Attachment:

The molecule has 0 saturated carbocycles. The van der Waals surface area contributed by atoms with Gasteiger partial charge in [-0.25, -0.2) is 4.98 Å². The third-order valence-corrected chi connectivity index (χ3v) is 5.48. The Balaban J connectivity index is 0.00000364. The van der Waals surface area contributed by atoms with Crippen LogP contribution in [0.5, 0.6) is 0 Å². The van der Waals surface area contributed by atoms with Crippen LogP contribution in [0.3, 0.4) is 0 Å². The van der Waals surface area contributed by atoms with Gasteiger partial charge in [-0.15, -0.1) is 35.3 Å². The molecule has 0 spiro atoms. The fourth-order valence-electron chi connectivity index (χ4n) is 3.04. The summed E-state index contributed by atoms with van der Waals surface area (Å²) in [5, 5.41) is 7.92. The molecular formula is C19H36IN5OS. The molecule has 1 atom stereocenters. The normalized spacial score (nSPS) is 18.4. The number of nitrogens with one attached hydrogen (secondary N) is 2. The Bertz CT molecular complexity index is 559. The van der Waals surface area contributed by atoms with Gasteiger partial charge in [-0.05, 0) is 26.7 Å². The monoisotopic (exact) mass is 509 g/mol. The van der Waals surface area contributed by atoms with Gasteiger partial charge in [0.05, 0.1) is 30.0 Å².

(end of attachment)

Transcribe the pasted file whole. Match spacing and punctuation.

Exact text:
The molecule has 0 saturated carbocycles. The van der Waals surface area contributed by atoms with Gasteiger partial charge in [-0.25, -0.2) is 4.98 Å². The third-order valence-corrected chi connectivity index (χ3v) is 5.48. The Balaban J connectivity index is 0.00000364. The van der Waals surface area contributed by atoms with Crippen LogP contribution in [0.5, 0.6) is 0 Å². The van der Waals surface area contributed by atoms with Crippen LogP contribution in [0.3, 0.4) is 0 Å². The van der Waals surface area contributed by atoms with Gasteiger partial charge in [-0.15, -0.1) is 35.3 Å². The molecule has 0 spiro atoms. The fourth-order valence-electron chi connectivity index (χ4n) is 3.04. The summed E-state index contributed by atoms with van der Waals surface area (Å²) in [5, 5.41) is 7.92. The molecular formula is C19H36IN5OS. The molecule has 1 atom stereocenters. The normalized spacial score (nSPS) is 18.4. The number of nitrogens with one attached hydrogen (secondary N) is 2. The Bertz CT molecular complexity index is 559. The van der Waals surface area contributed by atoms with Gasteiger partial charge in [-0.05, 0) is 26.7 Å². The monoisotopic (exact) mass is 509 g/mol. The van der Waals surface area contributed by atoms with Gasteiger partial charge in [0.05, 0.1) is 30.0 Å².